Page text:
Gojira is back. And this time we really need him, in view of what humanity will soon have to face in Godzilla II: King of the Monsters, in cinemas from 30th May.

Over time, the mythological figure created by Toho has managed to cross the Japanese borders and acquire an increasingly large slice of public, thanks to the numerous film episodes that have been produced since the 1950s. In fact, it is hard to sustain that the big lizard only represents that determined culture, as Warner Bros. intention of creating a saga that would directly involve it in the years to come goes to show. But why was Godzilla created? Where did it come from? And, above all, what triggered this uncontrollable rage? This creature develops from the rubble and injuries of a nation that endured the blows (and sins) of the Second World War.

Godzilla is also the incarnation of nature’s revenge against humanity which reached the peak of insanity during the world conflict. From this point of view, atomic energy is the creature’s source of sustenance and, emerging from the depths, it unleashes rage on all and sundry. Man, faced with this series of events that he himself created, can only sit and stare like the public, as it watches the genesis of a monster that really seems to have no worthy adversaries. Up to now. There is, in fact, an inter-governmental organization, called M.O.N.A.R.C.H., that has been delegated to find out if any other M.U.T.O. (Massive Unidentified Terrestrial Organisms) exist. In this long period of research, scientists actually do find enough evidence to show that Godzilla is not the only supernatural being among us. Some researchers have tracked down the existence of an enormous gorilla that governs Skull Island: Kong.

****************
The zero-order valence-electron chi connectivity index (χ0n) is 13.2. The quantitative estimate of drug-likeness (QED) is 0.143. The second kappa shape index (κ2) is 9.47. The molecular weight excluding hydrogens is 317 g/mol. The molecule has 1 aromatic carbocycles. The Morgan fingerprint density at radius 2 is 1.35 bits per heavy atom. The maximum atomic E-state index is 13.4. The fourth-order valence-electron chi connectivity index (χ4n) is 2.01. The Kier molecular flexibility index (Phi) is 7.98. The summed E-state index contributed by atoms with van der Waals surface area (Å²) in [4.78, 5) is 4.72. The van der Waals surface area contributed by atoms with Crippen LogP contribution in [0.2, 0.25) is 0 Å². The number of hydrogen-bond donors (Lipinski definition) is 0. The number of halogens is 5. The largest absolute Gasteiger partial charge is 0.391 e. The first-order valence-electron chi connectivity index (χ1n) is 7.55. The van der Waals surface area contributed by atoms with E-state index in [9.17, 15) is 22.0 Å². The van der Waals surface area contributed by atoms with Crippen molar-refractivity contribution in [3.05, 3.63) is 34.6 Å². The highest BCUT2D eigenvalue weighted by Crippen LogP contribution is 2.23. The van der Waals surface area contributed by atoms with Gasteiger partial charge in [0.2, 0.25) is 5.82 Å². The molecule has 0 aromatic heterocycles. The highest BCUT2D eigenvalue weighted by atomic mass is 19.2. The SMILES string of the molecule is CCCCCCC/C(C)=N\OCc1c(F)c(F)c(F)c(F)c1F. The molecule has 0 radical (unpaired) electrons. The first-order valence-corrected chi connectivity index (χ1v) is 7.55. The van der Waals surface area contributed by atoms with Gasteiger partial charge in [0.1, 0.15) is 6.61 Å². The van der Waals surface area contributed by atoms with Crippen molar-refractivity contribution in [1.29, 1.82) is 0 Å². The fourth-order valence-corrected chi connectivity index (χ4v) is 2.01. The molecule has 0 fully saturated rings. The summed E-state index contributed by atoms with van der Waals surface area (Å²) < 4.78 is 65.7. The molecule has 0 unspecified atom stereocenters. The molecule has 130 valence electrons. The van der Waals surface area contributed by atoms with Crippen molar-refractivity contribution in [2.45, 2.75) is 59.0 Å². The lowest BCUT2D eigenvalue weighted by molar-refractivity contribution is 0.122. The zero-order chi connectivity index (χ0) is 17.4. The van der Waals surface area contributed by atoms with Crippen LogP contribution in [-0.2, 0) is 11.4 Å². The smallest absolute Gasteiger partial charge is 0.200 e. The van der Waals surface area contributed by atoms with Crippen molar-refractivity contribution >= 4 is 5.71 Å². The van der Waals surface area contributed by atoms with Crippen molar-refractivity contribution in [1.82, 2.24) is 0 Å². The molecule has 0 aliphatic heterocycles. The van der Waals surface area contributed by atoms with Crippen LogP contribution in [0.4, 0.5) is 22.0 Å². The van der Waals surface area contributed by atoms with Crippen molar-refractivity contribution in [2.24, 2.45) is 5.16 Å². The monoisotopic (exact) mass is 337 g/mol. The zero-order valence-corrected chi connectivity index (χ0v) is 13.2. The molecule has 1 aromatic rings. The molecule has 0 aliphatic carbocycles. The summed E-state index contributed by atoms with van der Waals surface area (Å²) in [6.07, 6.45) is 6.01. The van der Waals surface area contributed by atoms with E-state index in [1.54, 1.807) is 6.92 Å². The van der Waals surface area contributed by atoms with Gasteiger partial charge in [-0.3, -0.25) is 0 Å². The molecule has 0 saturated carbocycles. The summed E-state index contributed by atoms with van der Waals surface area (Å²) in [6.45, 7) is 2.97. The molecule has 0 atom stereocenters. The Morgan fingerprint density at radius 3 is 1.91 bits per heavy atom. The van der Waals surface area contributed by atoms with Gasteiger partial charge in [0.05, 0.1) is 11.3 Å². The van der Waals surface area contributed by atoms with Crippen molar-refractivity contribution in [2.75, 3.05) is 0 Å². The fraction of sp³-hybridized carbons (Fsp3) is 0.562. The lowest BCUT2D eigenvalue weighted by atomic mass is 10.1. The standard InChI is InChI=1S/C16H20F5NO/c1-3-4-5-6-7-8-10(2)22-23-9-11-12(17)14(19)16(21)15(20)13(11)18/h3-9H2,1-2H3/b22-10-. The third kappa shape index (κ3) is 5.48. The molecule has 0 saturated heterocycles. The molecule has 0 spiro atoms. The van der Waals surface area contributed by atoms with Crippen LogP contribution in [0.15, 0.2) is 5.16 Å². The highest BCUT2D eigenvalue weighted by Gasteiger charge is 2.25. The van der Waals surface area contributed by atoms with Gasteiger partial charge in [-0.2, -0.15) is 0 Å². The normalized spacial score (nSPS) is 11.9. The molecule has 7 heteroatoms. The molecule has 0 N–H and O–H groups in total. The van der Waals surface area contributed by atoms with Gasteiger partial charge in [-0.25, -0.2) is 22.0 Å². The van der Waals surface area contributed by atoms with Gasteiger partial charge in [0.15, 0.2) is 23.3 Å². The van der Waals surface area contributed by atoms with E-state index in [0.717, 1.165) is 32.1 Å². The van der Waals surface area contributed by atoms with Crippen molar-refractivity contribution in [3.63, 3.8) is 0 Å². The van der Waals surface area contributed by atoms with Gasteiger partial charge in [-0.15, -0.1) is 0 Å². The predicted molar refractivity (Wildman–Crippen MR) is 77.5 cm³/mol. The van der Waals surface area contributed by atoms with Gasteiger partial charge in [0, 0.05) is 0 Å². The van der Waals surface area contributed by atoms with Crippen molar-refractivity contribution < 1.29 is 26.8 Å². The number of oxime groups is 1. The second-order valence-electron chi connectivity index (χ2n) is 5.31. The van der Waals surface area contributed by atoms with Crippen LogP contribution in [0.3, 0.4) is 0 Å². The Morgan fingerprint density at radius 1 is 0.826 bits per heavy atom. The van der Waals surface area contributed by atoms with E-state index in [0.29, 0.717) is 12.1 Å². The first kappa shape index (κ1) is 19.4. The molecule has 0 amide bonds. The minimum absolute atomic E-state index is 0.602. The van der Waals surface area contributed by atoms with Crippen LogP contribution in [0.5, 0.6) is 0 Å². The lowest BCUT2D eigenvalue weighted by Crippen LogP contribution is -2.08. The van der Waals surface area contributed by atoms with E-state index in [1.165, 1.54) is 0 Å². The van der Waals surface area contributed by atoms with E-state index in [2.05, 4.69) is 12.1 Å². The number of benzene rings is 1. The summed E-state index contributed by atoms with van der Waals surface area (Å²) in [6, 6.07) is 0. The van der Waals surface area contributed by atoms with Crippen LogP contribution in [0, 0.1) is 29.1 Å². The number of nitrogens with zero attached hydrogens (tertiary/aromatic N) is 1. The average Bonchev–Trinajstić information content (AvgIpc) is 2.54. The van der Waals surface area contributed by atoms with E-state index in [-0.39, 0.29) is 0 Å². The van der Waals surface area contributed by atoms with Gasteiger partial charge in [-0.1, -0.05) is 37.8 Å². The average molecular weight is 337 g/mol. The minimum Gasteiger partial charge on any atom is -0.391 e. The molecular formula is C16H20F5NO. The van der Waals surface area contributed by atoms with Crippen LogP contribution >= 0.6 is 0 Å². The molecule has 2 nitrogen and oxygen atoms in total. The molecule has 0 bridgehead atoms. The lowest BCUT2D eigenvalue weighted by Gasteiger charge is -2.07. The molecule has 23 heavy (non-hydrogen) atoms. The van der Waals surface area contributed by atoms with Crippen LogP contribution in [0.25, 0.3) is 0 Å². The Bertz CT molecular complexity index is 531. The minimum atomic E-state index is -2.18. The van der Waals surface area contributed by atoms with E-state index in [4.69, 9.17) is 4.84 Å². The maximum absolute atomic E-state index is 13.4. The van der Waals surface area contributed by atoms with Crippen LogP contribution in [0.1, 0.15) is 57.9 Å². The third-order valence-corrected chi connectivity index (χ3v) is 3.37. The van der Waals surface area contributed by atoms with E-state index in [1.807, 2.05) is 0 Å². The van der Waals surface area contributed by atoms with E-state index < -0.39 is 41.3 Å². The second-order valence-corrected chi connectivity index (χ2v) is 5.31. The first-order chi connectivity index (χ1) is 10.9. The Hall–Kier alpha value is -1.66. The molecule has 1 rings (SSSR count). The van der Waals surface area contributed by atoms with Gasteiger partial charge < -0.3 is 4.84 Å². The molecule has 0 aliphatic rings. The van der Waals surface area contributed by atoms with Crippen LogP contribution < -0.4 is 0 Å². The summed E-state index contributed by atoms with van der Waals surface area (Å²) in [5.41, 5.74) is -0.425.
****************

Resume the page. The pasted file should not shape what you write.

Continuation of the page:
Yes, that’s right. That famous monster which, in the first film version in 1933, directed by Merian C. Cooper and Ernest B. Schoedsack, managed to climb New York’s Empire State Building with a young hostage, Ann Darrow, the only person for whom he had an ounce of love and the only woman that Kong was willing to save in a humanity that had only brought him pain by taking him away from his natural habitat. In Kong: Skull Island, as already occurred in Gareth Edwards’ Godzilla in 2013, it is Kong who comes out victorious in a conflict that goes beyond physical discourse and entertainment. Man, in both cases, is forced to escape or drop his weapons, and in this second chapter, which will be added to the Monsterverse created by Warner Bros. , the song is still the same because, in the film by Michael Dougherty (known for Krampus), Godzilla and the inhabitants of the Earth will be facing Mothra, Rodan and the three-headed monster, Ghidorah, who will be trying their utmost to stop Gojira’s dominion. The cast of Godzilla II: King of the Monsters will include Kyle Chandler, Vera Farmiga, Bradley Whitford, Sally Hawkins and the young Millie Bobby Brown, making her cinema debut after starring in the successful series, Stranger Things.(Riccardo Lo Re)